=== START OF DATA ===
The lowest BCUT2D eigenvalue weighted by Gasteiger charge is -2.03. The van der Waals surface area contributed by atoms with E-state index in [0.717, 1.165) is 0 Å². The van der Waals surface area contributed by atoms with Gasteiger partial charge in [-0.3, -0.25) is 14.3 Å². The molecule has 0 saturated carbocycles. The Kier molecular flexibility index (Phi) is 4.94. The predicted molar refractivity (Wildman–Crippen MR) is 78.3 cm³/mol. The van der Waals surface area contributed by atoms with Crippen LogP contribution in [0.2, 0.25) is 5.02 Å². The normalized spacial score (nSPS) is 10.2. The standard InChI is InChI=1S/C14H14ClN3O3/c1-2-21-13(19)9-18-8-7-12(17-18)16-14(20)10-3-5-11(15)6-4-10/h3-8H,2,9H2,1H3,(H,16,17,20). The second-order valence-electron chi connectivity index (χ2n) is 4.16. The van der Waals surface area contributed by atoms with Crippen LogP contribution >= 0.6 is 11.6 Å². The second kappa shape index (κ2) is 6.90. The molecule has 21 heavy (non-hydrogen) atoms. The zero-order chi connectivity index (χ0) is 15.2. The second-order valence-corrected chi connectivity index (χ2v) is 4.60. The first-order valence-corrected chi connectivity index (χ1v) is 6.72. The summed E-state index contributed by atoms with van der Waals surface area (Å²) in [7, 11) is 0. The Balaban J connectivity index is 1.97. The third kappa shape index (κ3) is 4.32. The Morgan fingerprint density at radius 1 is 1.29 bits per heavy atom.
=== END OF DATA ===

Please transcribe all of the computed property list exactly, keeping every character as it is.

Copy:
The lowest BCUT2D eigenvalue weighted by Gasteiger charge is -2.03. The van der Waals surface area contributed by atoms with E-state index in [0.717, 1.165) is 0 Å². The van der Waals surface area contributed by atoms with Gasteiger partial charge in [-0.3, -0.25) is 14.3 Å². The molecule has 0 saturated carbocycles. The Kier molecular flexibility index (Phi) is 4.94. The predicted molar refractivity (Wildman–Crippen MR) is 78.3 cm³/mol. The van der Waals surface area contributed by atoms with Crippen LogP contribution in [0.2, 0.25) is 5.02 Å². The normalized spacial score (nSPS) is 10.2. The standard InChI is InChI=1S/C14H14ClN3O3/c1-2-21-13(19)9-18-8-7-12(17-18)16-14(20)10-3-5-11(15)6-4-10/h3-8H,2,9H2,1H3,(H,16,17,20). The second-order valence-electron chi connectivity index (χ2n) is 4.16. The van der Waals surface area contributed by atoms with Crippen LogP contribution >= 0.6 is 11.6 Å². The second kappa shape index (κ2) is 6.90. The molecule has 21 heavy (non-hydrogen) atoms. The zero-order chi connectivity index (χ0) is 15.2. The second-order valence-corrected chi connectivity index (χ2v) is 4.60. The first-order valence-corrected chi connectivity index (χ1v) is 6.72. The summed E-state index contributed by atoms with van der Waals surface area (Å²) in [7, 11) is 0. The Balaban J connectivity index is 1.97. The third kappa shape index (κ3) is 4.32. The Morgan fingerprint density at radius 1 is 1.29 bits per heavy atom.